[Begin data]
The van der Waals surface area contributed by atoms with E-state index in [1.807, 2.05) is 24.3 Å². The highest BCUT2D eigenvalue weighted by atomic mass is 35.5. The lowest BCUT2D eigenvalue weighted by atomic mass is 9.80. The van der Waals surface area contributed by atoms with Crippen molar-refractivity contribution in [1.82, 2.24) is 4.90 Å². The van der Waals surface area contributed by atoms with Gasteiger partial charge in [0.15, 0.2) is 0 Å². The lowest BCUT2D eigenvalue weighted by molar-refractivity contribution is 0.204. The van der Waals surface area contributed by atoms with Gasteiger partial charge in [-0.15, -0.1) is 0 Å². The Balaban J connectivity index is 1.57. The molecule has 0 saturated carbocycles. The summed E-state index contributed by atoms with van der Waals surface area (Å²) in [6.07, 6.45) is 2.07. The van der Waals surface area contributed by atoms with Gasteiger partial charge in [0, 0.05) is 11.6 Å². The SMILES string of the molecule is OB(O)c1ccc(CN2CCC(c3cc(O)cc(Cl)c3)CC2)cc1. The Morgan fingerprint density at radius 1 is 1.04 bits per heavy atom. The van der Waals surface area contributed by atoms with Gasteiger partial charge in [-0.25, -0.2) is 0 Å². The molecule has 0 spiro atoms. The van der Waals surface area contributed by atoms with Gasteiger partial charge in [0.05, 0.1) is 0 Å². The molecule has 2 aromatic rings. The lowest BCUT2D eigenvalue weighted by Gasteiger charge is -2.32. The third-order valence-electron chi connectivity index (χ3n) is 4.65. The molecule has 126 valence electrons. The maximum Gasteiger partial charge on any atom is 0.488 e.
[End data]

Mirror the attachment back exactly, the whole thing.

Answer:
The van der Waals surface area contributed by atoms with E-state index in [1.807, 2.05) is 24.3 Å². The highest BCUT2D eigenvalue weighted by atomic mass is 35.5. The lowest BCUT2D eigenvalue weighted by atomic mass is 9.80. The van der Waals surface area contributed by atoms with Crippen molar-refractivity contribution in [1.82, 2.24) is 4.90 Å². The van der Waals surface area contributed by atoms with Gasteiger partial charge in [0.15, 0.2) is 0 Å². The lowest BCUT2D eigenvalue weighted by molar-refractivity contribution is 0.204. The van der Waals surface area contributed by atoms with Gasteiger partial charge in [-0.15, -0.1) is 0 Å². The Balaban J connectivity index is 1.57. The molecule has 0 saturated carbocycles. The summed E-state index contributed by atoms with van der Waals surface area (Å²) in [6.07, 6.45) is 2.07. The van der Waals surface area contributed by atoms with Gasteiger partial charge in [0, 0.05) is 11.6 Å². The SMILES string of the molecule is OB(O)c1ccc(CN2CCC(c3cc(O)cc(Cl)c3)CC2)cc1. The Morgan fingerprint density at radius 1 is 1.04 bits per heavy atom. The van der Waals surface area contributed by atoms with Gasteiger partial charge in [-0.25, -0.2) is 0 Å². The molecule has 0 spiro atoms. The van der Waals surface area contributed by atoms with Gasteiger partial charge in [0.05, 0.1) is 0 Å². The molecule has 2 aromatic rings. The lowest BCUT2D eigenvalue weighted by Gasteiger charge is -2.32. The third-order valence-electron chi connectivity index (χ3n) is 4.65. The molecule has 126 valence electrons. The maximum Gasteiger partial charge on any atom is 0.488 e.